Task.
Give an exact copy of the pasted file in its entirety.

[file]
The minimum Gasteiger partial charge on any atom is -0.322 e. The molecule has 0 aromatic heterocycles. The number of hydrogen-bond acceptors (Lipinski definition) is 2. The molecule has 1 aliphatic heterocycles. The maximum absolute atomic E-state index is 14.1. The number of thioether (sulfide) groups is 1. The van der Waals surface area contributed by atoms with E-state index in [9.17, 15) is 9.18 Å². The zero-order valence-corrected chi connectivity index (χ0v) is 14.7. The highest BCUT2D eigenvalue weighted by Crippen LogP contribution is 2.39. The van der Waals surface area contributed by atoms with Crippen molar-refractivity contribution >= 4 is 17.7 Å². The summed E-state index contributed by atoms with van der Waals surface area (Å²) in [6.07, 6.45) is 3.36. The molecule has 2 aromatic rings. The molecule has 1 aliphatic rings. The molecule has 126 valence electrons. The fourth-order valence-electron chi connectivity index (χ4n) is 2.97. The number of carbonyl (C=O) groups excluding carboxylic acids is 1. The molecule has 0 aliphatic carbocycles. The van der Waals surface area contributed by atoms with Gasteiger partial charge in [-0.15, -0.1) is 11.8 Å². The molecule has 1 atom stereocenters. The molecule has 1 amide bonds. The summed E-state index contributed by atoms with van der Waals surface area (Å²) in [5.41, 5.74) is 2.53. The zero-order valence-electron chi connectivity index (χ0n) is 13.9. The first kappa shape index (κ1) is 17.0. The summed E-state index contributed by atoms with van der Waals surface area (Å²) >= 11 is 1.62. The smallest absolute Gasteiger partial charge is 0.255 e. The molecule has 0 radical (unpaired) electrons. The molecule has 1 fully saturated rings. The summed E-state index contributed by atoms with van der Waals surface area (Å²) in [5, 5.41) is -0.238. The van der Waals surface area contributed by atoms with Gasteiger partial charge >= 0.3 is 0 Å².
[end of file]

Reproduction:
The minimum Gasteiger partial charge on any atom is -0.322 e. The molecule has 0 aromatic heterocycles. The number of hydrogen-bond acceptors (Lipinski definition) is 2. The molecule has 1 aliphatic heterocycles. The maximum absolute atomic E-state index is 14.1. The number of thioether (sulfide) groups is 1. The van der Waals surface area contributed by atoms with E-state index in [9.17, 15) is 9.18 Å². The zero-order valence-corrected chi connectivity index (χ0v) is 14.7. The highest BCUT2D eigenvalue weighted by Crippen LogP contribution is 2.39. The van der Waals surface area contributed by atoms with Crippen molar-refractivity contribution >= 4 is 17.7 Å². The summed E-state index contributed by atoms with van der Waals surface area (Å²) in [6.07, 6.45) is 3.36. The molecule has 2 aromatic rings. The molecule has 1 aliphatic rings. The molecule has 126 valence electrons. The fourth-order valence-electron chi connectivity index (χ4n) is 2.97. The number of carbonyl (C=O) groups excluding carboxylic acids is 1. The molecule has 0 aliphatic carbocycles. The van der Waals surface area contributed by atoms with Gasteiger partial charge in [-0.15, -0.1) is 11.8 Å². The molecule has 1 atom stereocenters. The molecule has 1 amide bonds. The summed E-state index contributed by atoms with van der Waals surface area (Å²) in [5.41, 5.74) is 2.53. The zero-order valence-electron chi connectivity index (χ0n) is 13.9. The first kappa shape index (κ1) is 17.0. The summed E-state index contributed by atoms with van der Waals surface area (Å²) >= 11 is 1.62. The smallest absolute Gasteiger partial charge is 0.255 e. The molecule has 0 radical (unpaired) electrons. The molecule has 1 fully saturated rings. The summed E-state index contributed by atoms with van der Waals surface area (Å²) in [5, 5.41) is -0.238. The van der Waals surface area contributed by atoms with Gasteiger partial charge >= 0.3 is 0 Å².